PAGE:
Pre-Columbian, Peru, Sican, ca. 800 to 1000 CE. A gold crown made from hammered 14K gold sheet presenting a rich iconographic program featuring six running jaguars and surrounding Naymlap the Emperor depicted as an elderly man - crouched forward and holding a walking cane. Naymlap (also Naylamp, Nanlap, or Nylamp), the traditional founder of the Lambayeque dynasty, came from the south by sea and colonized the region before he allegedly sprouted wings and flew off into the sunset in a dramatic display of his magical powers. Naymlap was worshipped by his descendants, and silver and gold vessels, weapons, precious tools, and jewelry like this example are adorned with his likeness. Size: 11.75" W x 1" H (29.8 cm x 2.5 cm); 5.5" H (14 cm) on included custom stand. Unable to weigh, since it is mounted to its stand.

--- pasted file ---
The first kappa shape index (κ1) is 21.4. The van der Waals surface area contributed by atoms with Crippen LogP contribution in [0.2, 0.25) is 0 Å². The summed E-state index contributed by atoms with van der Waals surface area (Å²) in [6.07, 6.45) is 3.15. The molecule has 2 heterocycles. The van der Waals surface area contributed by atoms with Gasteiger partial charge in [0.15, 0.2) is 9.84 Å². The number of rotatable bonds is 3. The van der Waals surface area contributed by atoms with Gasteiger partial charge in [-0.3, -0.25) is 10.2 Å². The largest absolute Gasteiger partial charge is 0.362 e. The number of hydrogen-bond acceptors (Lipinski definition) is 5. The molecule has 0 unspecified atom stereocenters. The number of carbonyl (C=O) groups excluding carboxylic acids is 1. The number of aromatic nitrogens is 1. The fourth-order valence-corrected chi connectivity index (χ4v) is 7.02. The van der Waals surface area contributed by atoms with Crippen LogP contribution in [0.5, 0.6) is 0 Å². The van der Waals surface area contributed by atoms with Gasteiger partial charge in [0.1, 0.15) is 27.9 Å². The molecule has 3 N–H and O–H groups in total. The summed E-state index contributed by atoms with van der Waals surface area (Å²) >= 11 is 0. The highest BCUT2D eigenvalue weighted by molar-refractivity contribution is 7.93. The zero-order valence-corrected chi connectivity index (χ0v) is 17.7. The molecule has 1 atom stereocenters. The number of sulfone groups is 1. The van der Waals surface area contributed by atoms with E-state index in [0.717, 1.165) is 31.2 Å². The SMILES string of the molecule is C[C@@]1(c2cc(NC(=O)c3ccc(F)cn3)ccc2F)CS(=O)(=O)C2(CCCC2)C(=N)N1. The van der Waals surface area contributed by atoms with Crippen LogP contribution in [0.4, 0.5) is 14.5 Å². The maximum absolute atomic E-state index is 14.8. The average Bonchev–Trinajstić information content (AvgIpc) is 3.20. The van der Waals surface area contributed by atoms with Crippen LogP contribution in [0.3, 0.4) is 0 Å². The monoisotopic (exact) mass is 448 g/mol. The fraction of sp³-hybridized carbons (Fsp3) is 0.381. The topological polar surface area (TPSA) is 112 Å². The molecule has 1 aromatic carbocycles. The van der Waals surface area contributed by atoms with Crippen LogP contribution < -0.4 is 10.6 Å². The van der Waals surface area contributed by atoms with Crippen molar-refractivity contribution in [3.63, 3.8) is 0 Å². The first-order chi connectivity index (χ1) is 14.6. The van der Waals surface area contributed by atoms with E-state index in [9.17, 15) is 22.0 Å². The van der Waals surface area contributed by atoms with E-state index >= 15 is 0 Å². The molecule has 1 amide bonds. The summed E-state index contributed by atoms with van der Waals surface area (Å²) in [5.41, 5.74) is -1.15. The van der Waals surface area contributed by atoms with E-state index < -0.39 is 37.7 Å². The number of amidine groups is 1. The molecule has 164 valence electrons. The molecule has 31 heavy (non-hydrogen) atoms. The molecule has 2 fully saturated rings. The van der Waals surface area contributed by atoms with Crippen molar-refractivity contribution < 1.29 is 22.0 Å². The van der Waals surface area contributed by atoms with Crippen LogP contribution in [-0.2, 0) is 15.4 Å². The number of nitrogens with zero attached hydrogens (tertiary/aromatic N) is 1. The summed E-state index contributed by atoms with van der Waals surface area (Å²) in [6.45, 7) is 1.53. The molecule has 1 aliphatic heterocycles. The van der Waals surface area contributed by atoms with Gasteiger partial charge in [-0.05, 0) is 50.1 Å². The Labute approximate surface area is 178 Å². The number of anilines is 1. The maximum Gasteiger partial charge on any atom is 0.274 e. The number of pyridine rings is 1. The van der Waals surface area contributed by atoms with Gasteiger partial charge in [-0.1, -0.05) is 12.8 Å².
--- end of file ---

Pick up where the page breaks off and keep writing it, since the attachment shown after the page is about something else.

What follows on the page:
The jaguar symbolized power and might throughout the Pre-Columbian world. Warriors, rulers, hunters, and shamans alike associated themselves with this king of beasts, the largest and most powerful feline in the New World. Not only does this crown demonstrate Naymlap's associations with the jaguar, but also, by extension, the wearer was linked to the mighty jaguar.
Provenance: private Hawaii, USA collection; ex Laurence Witten Collection, Florida, USA ; ex Parke Barnett, forerunner of Sotheby’s
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